Health care systems across the country have seen COVID-19 hospitalizations multiply over the last couple of weeks, sounding the alarm that the pandemic might get worse before it gets better. In the meantime, cases have also climbed to record-high levels, topping numbers observed when lockdowns were first instituted in March.
In a press conference on Nov. 11, Yale New Haven Health System CEO Marna Borgstrom, Chief Clinical Officer Thomas Balcezak and Chief Policy and Communications Officer Vincent Petrini shared their concerns about the present moment in the pandemic. According to Balcezak, if this steep surge in cases continues to rise, the current situation could become dangerous. As of last week, YNHH and Bridgeport hospital reactivated Code D — a disaster response designation — and the same could soon be true for other hospitals in the system.
“We are heading into what is going to seem like a long, cold and dark winter,” Balcezak said. “Some of our forecasting models are showing that, if this trend doesn’t reverse itself, we will be seeing a peak some time toward the end of December or the first [months] of the new year. That’s daunting considering that it’s only the first part of November.”
As of last Wednesday, according to Borgstrom, there were 210 hospitalized COVID-19 patients across the YNHHS –– more than double the number from two weeks prior, similar to numbers from early March and over one-quarter the number from the peak on April 21.
Among current patients, as of last Wednesday, 33 patients — 15 percent of all hospitalized patients — were in the ICU, 15 of whom were in ventilators.
However, the sickest COVID-19 patients are less numerous now than they were earlier in the spring, Balcezak said. While approximately 5 percent of hospitalized COVID-19 patients were on ventilators last Wednesday, back in the spring, that statistic was 15 percent.
An Oct. 8 YNHH newsletter that was sent to employees and published on their website stated that, after YNHH admitted its first COVID-19 patient on March 16, it activated code D –– the designation used in situations of disaster. The code was deactivated six months later on Sept. 21 when COVID-19 patient counts dwindled and hospital operations returned to normalcy, wrapping up a record-long state of alert.
In the same newsletter, April Alfano, manager of disaster preparedness and response at YNHH, explained that code D is typically only activated for hours or days at a time in response to events such as blizzards or loss of power. Earlier in the pandemic, however, the code D alert was maintained for 190 days, the newsletter read. In September, according to the newsletter, the decision to terminate code D was contingent on factors such as resource and staff availability.
But as of last week, YNHH and Bridgeport Hospital have activated code D once again –– a decision that Balcezak estimated other hospitals could follow if current COVID-19 hospitalizations trends persist. This decision reflects rising COVID-19 cases and hospitalizations within the community, as well as the strain on YNHHS capacity to tend to both this new influx of patients and others who were delayed care in the spring, when elective procedures and outpatient services were shut down.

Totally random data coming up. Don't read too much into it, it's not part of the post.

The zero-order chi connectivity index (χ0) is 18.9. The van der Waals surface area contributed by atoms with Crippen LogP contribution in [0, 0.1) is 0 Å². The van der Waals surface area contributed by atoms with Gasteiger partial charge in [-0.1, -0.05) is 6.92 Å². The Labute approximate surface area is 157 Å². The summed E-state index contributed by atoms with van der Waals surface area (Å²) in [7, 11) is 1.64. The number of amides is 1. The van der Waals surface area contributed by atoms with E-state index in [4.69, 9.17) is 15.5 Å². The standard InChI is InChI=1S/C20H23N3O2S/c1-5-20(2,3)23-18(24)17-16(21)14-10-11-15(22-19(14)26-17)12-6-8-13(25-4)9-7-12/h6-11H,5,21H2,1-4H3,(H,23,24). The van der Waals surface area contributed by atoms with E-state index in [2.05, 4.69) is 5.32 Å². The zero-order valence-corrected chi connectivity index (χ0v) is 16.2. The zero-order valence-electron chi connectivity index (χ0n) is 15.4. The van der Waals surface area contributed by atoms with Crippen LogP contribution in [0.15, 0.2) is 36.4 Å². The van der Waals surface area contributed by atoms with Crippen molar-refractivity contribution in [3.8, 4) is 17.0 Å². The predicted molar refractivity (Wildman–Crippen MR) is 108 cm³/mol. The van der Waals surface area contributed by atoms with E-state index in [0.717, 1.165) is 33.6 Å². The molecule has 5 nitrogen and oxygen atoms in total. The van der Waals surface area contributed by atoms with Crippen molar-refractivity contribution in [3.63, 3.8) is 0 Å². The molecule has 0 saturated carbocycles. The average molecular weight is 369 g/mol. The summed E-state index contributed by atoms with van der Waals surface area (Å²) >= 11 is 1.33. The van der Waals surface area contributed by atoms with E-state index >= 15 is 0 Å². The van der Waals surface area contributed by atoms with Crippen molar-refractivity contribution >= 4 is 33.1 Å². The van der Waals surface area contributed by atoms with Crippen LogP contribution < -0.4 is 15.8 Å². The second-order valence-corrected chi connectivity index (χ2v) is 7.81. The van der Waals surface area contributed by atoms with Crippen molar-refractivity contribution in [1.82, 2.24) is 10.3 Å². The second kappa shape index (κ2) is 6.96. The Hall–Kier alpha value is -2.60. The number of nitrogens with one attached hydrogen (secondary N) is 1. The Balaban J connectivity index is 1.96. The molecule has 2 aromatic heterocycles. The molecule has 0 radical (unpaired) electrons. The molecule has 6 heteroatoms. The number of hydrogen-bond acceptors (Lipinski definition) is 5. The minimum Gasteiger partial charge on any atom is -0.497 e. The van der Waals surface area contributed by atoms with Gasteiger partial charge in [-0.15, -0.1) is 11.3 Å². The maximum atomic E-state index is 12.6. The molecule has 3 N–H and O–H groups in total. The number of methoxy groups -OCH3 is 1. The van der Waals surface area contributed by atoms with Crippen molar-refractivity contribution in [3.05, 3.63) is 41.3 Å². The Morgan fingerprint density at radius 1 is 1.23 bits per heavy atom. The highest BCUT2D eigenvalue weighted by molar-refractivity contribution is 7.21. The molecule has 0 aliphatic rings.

“Our capacity is being stretched,” Balcezak said. “It’s stretching our staff, it’s stretching our facilities and each one of our hospitals and our physician groups are working hard to try to be able to extend our ability to care for patients both in physical locations and … using telehealth and all of our tools in our toolbox to try to make sure that we can accommodate patients.”
According to Balcezak, part of what sets this moment in the pandemic apart from the spring are the important lessons health care systems have learned along the way. New treatment protocols and a more developed understanding of the virus, for example, have added to the arsenal of tools currently available to fight against the virus.
But the bleak months this past spring cast a shadow of complications on patients struggling with other diseases. Balcezak said that because elective screening and in-person consults had to be suspended, national data has shown that people with other diseases, such as cancer and heart disease, have progressed to later stages of their illness.
“We don’t want to go back to where we were when we really closed down virtually everything that was on an outpatient perspective,” Balcezak said. “Instead, we have taken a tiered approach across the health system and coordinated this with our physicians … to stratify emergency, urgent and elective procedures and make clear definitions about what falls into each of those three categories.”
Both Balcezak and Borgstrom mentioned that federal financial support will be important for health care systems preparing to face the next months of the pandemic –– which could be an uphill battle.
They also described the depleting stimulus coming from Washington, D.C., and the fact that there is not “as much local support for what our heroes have been through” as challenging, considering the extraordinary effort that healthcare workers have been, and still are, pouring into their service.
“Our staff has been there throughout this time,” Borgstrom said. “When we were all terrified of the unknown in February, March, April [and] May, they came and they cared for unprecedented numbers of ill patients with this virus, and they did a phenomenal job.”
As of Nov. 18, over 11.5 million cases of the coronavirus have been identified in the United States.
Maria Fernanda Pacheco | email@example.com